I believe I started episode one on Friday night and finished episode five today, Monday. I could have quickly done all of them in a day but a) what’s the rush? b) I do other things than play games. Sometimes. Trophies are unlocked each time you complete a chapter and a platinum for completing all five episodes. Quite easy then as there aren’t any trophies awarded for going a particular path or saving this character instead of that one. But I’m not suggesting playing this game for the achievements – the story is fantastic.
Will I go back to it? Sure, but on a casual basis just to see how things would pan out if I saved one character instead of another, or wore socks with sandals instead of the pumps. Not having achievements for taking different paths was a bit ‘meh’, but again, really wouldn’t deter me from endorsing this title. I was quite tempted to buy this on the Switch a while ago and will most likely add it to my library to have the physical release (heh). Having my finger on the pulse, I realise that there is a sequel that came out for it Batman: The Enemy Within. I’ll be buying this too, once I have tracked down a copy of Tales from the Borderland. The only copy I’ve seen looked like it was a prop from an item you would purchase from a man who wears a wax jacket and wraps goods in a brown paper bag. It was filthy and had its own little eco-system inhabiting it. Grim as you like. I’ll keep hunting, but the gaming priority this week is Death Stranding. Whatever that is.
For a non-comic book fan, this was just as engaging as someone who knows their Colonel Sulpher’s from their Cornelius Stirks. My Batman knowledge is probably the strongest out of all the DC characters. I grew up with Adam West’s Batman, Tim Burton then later, Christopher Nolan films. Arguably, it was the Rocksteady Batman series that enlightened me further into the world of Batman. I read through all the codex and even watched Batman: The Killing Joke. Batman: The Telltale Series also has a codex for the characters you meet and greet. While reasonably brief, it got me moist enough to want to watch some Batman films again. Hell, I might even read a comic. The sad(?) thing about it is that I was thinking about playing this game when I wasn’t playing it. I love a good story, me.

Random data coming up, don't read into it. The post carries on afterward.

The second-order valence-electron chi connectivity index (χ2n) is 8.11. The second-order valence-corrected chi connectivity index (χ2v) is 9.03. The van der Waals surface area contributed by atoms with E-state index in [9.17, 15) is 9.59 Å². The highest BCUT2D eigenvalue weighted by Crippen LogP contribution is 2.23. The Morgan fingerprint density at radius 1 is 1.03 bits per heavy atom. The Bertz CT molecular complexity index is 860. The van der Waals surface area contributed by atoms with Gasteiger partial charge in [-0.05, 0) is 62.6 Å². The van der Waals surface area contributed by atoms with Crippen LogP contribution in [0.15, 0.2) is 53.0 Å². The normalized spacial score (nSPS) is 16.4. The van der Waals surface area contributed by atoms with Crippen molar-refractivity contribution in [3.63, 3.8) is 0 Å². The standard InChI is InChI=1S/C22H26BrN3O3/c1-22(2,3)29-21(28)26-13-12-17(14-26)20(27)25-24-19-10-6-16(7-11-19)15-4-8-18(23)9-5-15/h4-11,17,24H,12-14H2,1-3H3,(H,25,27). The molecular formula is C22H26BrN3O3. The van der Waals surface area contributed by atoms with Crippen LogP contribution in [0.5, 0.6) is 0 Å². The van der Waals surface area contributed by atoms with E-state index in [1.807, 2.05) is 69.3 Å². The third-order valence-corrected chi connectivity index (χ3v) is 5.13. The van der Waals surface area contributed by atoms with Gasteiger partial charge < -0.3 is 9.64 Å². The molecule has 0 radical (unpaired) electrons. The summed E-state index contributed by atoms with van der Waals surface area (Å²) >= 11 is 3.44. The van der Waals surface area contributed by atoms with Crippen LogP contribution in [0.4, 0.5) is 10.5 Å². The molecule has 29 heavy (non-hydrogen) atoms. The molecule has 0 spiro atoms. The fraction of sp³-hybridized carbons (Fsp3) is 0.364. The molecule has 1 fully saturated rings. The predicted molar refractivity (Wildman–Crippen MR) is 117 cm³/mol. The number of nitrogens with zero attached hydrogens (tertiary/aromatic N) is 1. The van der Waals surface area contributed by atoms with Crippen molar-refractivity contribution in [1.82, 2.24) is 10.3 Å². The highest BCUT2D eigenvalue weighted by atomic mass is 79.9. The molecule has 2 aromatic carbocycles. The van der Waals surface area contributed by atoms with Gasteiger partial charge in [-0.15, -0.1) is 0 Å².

Sounds Like Batman, Looks Like Batman, It has Gotta Be…
Take the story out for a minute, what does it look and feel like? The visuals are the same as most of the Telltale games like The Walking Dead – a bit like Borderlands but with its own signature. The character models are excellent. I liked the interpretation of some of the more well-known characters such as Oswald Cobblepot and Jim Gordon, though I wasn’t the biggest fan of Oswald’s voice acting. Ignoring Oz, the voice talent was superb – with Batman/Bruce Wayne sounding like Adam West and Alfred on par with the best voice actors out there. From the nuanced animations to the tones of their voices, Batman: The Telltale Series evokes a lot of moods, and none of those is hunger, lust or disappointment. Tell a lie. Bringing in the option to kiss Selina Kyle and then comparing your action with the rest of the world – oh, the shock: 95% of people also did the same thing. I wonder who the target audience is here. Pervs. And yes, I chose to kiss her, but only because of her personality – nothing to do with the PVC suit or smouldering eyes.
Bad points? I’m not going to break down a game like I’m a professional or anything, or be like the BBC (that’s British Broadcasting Corporation – less of the smut) and give a ‘fair’ view. I’ll just be honest. There wasn’t much I didn’t like about it. My motivation always has, and most likely will be for the rest of my life, be about story. Until next Tuesday at 1:34 pm when I’m smooched to death by the folk at a Catwoman convention. But that’s in the future. Batman: The Telltale Series fires on all cylinders in that department. I guess from an adventure fan from ye olde world, I would have liked a bit more variety with the investigation sections. Also, for the dialogue to have changed the story significantly – perhaps like Detroit: Become Human. But I’m just being picky. My biggest disappointment would be that I’ve finished it.
Disclaimer: My superhero expertise is above average at best. Other than a few videogames here and there, the MCU and collecting Panini stickers in my youth, I’m no authority. That said, I do know story, and this is brill. The character development is excellent, and even without any knowledge of the Batman universe, this covers a great deal without dumbing it down or clumsily reinventing the wheel. You wait, I’ll have some Batman fans tell me I’m wrong, but it’s all opinion, innit.